A judge temporarily blocked an oyster restoration project in Somerset County after local leaders filed a motion to halt the construction of artificial reefs in the Manokin River last month, and the court battle could delay the project further if a preliminary injunction is granted.
The case pits the Somerset County Board of Commissioners against the Maryland Department of Natural Resources, which wants to build more than 400 acres of reefs in the river and seed them with oyster beds.
The county commissioners filed their lawsuit on Oct. 28 in Circuit Court. A judge granted a temporary restraining order on Nov. 9. The order expired on Friday, but the lawyer for the county, Kirk Simpkins, has filed a motion to extend it and hold a hearing for a preliminary injunction.
Simpkins told The Daily Record that “the complaint speaks for itself.”
A spokesperson for the Maryland Attorney General’s Office, which is representing DNR in the suit, declined to comment because the litigation is ongoing.
In their complaint, the Somerset County officials argued that the artificial reefs DNR wants to build would “make it impracticable, bordering on impossible, to harvest oysters in Somerset County. The plan will have an equally devastating impact on on other fishing, including crabbing, in Somerset County.”
The state named the Manokin River an oyster sanctuary in 2010, making it illegal to harvest oysters there. The river is now “one of the most productive oyster grounds in the state of Maryland,” according to the complaint.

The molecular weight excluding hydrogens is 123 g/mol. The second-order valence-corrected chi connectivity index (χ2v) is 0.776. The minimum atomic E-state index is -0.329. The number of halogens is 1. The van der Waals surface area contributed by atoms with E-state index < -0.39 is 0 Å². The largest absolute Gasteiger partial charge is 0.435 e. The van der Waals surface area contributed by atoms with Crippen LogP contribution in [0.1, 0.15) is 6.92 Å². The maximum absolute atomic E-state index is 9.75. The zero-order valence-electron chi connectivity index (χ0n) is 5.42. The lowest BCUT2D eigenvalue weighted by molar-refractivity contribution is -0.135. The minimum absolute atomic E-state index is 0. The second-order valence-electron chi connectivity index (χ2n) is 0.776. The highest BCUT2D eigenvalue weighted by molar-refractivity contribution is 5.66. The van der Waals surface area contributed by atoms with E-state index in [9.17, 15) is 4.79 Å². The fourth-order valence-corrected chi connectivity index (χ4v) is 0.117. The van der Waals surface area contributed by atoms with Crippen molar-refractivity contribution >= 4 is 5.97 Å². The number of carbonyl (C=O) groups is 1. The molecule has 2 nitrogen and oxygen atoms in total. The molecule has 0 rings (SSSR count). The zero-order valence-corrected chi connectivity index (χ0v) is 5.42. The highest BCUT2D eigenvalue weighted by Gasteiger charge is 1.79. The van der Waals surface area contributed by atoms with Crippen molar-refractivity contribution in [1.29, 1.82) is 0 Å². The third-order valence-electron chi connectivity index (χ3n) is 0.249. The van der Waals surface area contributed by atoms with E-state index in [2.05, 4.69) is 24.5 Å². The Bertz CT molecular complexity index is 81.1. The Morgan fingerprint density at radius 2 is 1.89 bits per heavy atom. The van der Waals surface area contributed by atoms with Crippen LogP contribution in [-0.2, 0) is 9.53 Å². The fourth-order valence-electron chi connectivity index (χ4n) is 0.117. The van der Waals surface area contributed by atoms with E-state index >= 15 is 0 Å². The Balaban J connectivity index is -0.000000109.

But the pause on oyster harvesting was intended to be temporary, the complaint claims, until the state selected the Manokin River for the Maryland Oyster Restoration Project in 2018.
The project would use granite and other materials to construct artificial reefs — a practice that the complaint claims would inhibit fishing and crabbing by causing fishing lines to become stuck on the stone river bottoms. The complaint alleges that the reefs could scrape or ground vessels that are trying to navigate the river.
The board of commissioners also argue in the complaint that the Manokin River was not initially selected to be part of the oyster restoration project but was added as a replacement to Breton Bay, an area on Maryland’s western shore.
The temporary restraining order issued earlier this month states that it appears “immediate, substantial and irreparable harm” will occur if the project proceeds before there can be a full hearing in court.
The order blocks the state from starting the restoration project and from acting as if it has “assumed ownership and control of the Manokin River.”
The Attorney General’s Office filed a motion to vacate the temporary restraining order last week.
The motion largely addresses procedural concerns about service of the restraining order. It also claims that Somerset County is precluded from asserting a position “contrary to the interests of the state” in court, and that the state owns the land that lies below Maryland’s tidal waters.
As of Monday afternoon, no ruling had been docketed on the county’s motion for a preliminary injunction hearing and an extension to the temporary restraining order.